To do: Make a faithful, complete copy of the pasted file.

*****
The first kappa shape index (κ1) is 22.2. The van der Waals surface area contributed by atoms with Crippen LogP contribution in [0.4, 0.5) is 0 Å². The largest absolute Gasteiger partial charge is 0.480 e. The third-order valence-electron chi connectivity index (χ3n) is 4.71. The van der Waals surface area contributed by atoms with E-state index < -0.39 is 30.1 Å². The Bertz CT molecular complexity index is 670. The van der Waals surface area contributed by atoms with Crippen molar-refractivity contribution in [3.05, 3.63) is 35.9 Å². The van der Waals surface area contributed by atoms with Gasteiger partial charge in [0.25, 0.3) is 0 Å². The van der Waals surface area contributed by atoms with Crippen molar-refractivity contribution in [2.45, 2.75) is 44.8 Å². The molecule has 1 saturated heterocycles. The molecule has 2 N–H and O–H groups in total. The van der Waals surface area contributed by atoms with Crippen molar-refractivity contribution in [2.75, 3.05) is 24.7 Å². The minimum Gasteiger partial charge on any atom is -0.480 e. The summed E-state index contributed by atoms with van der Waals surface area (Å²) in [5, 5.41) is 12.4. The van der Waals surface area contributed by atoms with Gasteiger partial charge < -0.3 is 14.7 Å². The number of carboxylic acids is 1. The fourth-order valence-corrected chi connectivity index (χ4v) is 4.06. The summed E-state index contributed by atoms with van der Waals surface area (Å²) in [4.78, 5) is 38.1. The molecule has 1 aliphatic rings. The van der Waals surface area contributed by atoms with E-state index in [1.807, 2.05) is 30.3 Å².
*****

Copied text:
The first kappa shape index (κ1) is 22.2. The van der Waals surface area contributed by atoms with Crippen LogP contribution in [0.4, 0.5) is 0 Å². The largest absolute Gasteiger partial charge is 0.480 e. The third-order valence-electron chi connectivity index (χ3n) is 4.71. The van der Waals surface area contributed by atoms with E-state index < -0.39 is 30.1 Å². The Bertz CT molecular complexity index is 670. The van der Waals surface area contributed by atoms with Crippen molar-refractivity contribution in [3.05, 3.63) is 35.9 Å². The van der Waals surface area contributed by atoms with Gasteiger partial charge in [0.25, 0.3) is 0 Å². The van der Waals surface area contributed by atoms with Crippen molar-refractivity contribution in [2.45, 2.75) is 44.8 Å². The molecule has 1 saturated heterocycles. The molecule has 2 N–H and O–H groups in total. The van der Waals surface area contributed by atoms with Crippen molar-refractivity contribution in [2.75, 3.05) is 24.7 Å². The minimum Gasteiger partial charge on any atom is -0.480 e. The summed E-state index contributed by atoms with van der Waals surface area (Å²) in [5, 5.41) is 12.4. The van der Waals surface area contributed by atoms with Gasteiger partial charge < -0.3 is 14.7 Å². The number of carboxylic acids is 1. The fourth-order valence-corrected chi connectivity index (χ4v) is 4.06. The summed E-state index contributed by atoms with van der Waals surface area (Å²) in [4.78, 5) is 38.1. The molecule has 1 aliphatic rings. The van der Waals surface area contributed by atoms with E-state index in [1.807, 2.05) is 30.3 Å².